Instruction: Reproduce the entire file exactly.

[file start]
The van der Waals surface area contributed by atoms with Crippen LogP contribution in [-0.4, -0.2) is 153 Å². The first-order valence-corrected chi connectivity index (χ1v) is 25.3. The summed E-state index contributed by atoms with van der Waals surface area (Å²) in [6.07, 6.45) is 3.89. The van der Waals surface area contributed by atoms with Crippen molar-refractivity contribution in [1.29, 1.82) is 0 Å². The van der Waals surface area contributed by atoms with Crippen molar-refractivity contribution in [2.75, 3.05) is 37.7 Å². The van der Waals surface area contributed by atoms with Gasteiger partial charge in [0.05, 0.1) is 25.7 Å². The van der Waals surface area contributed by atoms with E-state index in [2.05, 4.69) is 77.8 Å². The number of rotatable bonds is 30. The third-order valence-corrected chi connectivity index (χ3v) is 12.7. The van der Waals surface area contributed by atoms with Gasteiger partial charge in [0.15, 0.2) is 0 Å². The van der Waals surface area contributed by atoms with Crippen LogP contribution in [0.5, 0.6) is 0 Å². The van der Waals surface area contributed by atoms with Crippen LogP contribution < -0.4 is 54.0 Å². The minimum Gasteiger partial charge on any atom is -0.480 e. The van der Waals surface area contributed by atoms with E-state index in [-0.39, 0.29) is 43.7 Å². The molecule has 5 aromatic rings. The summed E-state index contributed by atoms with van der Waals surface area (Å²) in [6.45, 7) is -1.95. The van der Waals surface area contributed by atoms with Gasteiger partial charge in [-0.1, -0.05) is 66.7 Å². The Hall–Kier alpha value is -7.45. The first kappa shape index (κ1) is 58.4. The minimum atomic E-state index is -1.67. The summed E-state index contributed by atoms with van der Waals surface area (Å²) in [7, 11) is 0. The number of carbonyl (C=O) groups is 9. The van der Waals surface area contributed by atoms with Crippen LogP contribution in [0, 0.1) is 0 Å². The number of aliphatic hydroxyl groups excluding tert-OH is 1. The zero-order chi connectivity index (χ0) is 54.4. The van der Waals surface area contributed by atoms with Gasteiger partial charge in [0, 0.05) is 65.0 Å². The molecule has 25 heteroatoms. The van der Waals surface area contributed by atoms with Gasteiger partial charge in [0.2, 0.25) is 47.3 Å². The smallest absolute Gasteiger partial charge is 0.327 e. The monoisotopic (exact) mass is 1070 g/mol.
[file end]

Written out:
The van der Waals surface area contributed by atoms with Crippen LogP contribution in [-0.4, -0.2) is 153 Å². The first-order valence-corrected chi connectivity index (χ1v) is 25.3. The summed E-state index contributed by atoms with van der Waals surface area (Å²) in [6.07, 6.45) is 3.89. The van der Waals surface area contributed by atoms with Crippen molar-refractivity contribution in [1.29, 1.82) is 0 Å². The van der Waals surface area contributed by atoms with Crippen molar-refractivity contribution in [2.75, 3.05) is 37.7 Å². The van der Waals surface area contributed by atoms with Gasteiger partial charge in [0.05, 0.1) is 25.7 Å². The van der Waals surface area contributed by atoms with E-state index in [2.05, 4.69) is 77.8 Å². The number of rotatable bonds is 30. The third-order valence-corrected chi connectivity index (χ3v) is 12.7. The van der Waals surface area contributed by atoms with Gasteiger partial charge in [0.15, 0.2) is 0 Å². The van der Waals surface area contributed by atoms with Crippen LogP contribution in [0.5, 0.6) is 0 Å². The van der Waals surface area contributed by atoms with Crippen LogP contribution < -0.4 is 54.0 Å². The minimum Gasteiger partial charge on any atom is -0.480 e. The van der Waals surface area contributed by atoms with E-state index in [-0.39, 0.29) is 43.7 Å². The molecule has 5 aromatic rings. The summed E-state index contributed by atoms with van der Waals surface area (Å²) in [6.45, 7) is -1.95. The van der Waals surface area contributed by atoms with Gasteiger partial charge in [-0.1, -0.05) is 66.7 Å². The Hall–Kier alpha value is -7.45. The first kappa shape index (κ1) is 58.4. The minimum atomic E-state index is -1.67. The summed E-state index contributed by atoms with van der Waals surface area (Å²) in [7, 11) is 0. The number of carbonyl (C=O) groups is 9. The van der Waals surface area contributed by atoms with Crippen LogP contribution in [0, 0.1) is 0 Å². The number of aliphatic hydroxyl groups excluding tert-OH is 1. The zero-order chi connectivity index (χ0) is 54.4. The van der Waals surface area contributed by atoms with Gasteiger partial charge in [0, 0.05) is 65.0 Å². The molecule has 25 heteroatoms. The van der Waals surface area contributed by atoms with Gasteiger partial charge in [0.2, 0.25) is 47.3 Å². The smallest absolute Gasteiger partial charge is 0.327 e. The monoisotopic (exact) mass is 1070 g/mol.